Legal basis

At the EU level, nature and biodiversity are protected by several points of law. The start of this full commitment to nature protection dates back from April 1979 with the adoption of the EU Birds Directive, which provides comprehensive protection to all wild bird species naturally occurring in the Union. In order to help maintain biodiversity, the Habitats Directive was adopted in 1992. It protects over 1000 animals and plant species and over 200 habitat types. This is when establishment of the EU wide Natura 2000 network of protected areas also started. Beside legislation, the new Biodiversity Strategy was adopted in 2011, setting out 6 targets and 20 actions to halt the loss of biodiversity and ecosystem services in the EU by 2020.

When it comes specifically to Natura 2000, European legislation defines two types of areas within the Natura 2000 network: Special Protected Areas (SPA), which are established in accordance with the EU Birds Directive and Special Areas of Conservation (SAC), in accordance to the EU Habitats Directive.

The legislative aspects are particularly important when talking of Natura 2000. Only with alignment of laws, can the same rules be applied in all of the protected areas. This is why candidate countries need to start early on with the adjustments in their legal framework and this is the case with our country as well. As part of the project “Strengthening the capacities for implementation of Natura 2000” harmonization of the national legislation with the EU Directives related to nature protection will be done, draft amendments to the Law on Nature Protection and other primary and secondary legislation will be prepared and this will set the basis for the changes that need to take part prior to becoming part of the EU.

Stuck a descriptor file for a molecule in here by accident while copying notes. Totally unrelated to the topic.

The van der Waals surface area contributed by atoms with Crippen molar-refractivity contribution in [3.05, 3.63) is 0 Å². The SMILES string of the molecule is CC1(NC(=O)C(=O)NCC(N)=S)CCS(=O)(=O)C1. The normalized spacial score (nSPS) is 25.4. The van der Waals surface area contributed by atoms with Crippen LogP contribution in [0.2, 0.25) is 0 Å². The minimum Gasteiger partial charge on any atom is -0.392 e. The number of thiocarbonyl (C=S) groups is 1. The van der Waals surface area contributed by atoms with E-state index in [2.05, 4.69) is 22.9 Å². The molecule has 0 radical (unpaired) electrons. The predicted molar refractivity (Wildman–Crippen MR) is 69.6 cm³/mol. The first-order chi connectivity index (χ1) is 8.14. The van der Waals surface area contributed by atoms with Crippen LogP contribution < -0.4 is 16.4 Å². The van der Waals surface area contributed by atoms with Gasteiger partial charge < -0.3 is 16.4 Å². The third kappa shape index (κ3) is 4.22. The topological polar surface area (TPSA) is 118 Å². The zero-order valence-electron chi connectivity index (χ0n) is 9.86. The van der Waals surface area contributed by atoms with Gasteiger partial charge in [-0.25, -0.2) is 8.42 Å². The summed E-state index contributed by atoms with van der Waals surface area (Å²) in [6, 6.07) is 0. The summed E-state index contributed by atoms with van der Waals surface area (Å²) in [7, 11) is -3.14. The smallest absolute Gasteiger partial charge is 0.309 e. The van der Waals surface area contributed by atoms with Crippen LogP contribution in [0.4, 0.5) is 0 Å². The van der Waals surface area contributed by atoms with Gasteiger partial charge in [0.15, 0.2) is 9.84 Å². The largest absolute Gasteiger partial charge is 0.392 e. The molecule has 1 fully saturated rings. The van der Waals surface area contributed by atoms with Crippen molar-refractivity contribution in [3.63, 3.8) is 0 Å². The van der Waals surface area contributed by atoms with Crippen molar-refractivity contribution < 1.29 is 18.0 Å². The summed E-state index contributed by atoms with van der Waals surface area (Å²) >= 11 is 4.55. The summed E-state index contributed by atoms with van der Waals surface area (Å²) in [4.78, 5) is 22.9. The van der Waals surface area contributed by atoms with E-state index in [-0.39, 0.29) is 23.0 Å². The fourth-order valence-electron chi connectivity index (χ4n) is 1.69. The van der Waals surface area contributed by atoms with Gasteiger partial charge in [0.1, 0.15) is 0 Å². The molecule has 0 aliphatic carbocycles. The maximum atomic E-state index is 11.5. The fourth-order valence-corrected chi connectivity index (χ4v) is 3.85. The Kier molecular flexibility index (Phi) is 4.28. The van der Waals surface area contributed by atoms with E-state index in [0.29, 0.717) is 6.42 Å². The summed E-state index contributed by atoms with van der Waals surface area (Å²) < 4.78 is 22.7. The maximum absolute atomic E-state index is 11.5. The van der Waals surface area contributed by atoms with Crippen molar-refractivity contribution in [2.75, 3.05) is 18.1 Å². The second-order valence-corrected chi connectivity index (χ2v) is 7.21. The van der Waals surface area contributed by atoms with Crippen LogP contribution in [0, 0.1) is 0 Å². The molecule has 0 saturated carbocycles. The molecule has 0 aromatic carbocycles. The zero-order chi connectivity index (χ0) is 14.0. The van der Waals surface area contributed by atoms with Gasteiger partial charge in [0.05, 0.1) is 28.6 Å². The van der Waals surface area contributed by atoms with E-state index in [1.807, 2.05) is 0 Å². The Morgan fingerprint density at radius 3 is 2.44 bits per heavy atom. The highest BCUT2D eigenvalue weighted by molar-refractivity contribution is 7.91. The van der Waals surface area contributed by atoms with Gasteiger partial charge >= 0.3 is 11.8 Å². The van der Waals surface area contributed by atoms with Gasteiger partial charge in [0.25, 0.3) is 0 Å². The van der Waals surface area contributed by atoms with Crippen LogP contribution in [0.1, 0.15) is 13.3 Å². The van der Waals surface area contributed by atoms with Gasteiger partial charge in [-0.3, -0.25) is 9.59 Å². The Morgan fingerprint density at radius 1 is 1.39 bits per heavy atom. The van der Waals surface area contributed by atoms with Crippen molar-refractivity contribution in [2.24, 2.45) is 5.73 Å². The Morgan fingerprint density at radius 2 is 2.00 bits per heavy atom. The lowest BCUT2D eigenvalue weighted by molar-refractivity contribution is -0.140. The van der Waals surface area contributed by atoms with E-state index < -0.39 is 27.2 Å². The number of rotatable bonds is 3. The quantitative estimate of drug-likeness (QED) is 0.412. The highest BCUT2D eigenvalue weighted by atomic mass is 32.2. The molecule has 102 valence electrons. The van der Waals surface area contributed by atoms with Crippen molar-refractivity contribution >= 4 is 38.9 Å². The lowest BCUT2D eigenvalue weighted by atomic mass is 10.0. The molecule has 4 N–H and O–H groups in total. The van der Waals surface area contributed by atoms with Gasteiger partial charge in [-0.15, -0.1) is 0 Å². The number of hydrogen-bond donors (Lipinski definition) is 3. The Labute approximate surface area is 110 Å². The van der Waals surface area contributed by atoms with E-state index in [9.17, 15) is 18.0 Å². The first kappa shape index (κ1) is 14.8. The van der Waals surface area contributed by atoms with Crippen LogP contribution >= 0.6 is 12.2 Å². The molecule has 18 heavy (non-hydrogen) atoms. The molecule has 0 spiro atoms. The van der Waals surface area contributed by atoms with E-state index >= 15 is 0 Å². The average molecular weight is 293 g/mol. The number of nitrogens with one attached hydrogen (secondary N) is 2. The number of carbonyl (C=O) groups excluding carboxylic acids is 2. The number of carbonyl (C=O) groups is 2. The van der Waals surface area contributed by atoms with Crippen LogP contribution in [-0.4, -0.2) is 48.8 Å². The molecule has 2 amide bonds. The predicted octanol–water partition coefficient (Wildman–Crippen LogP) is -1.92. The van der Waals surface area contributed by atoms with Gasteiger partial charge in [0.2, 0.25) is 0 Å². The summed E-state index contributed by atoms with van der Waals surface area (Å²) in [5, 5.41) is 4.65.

It is also important to emphasize that although European legal framework has the same basis and general objective, it is up to the country itself to make sure that the adopted legislation is adjusted to the local conditions.

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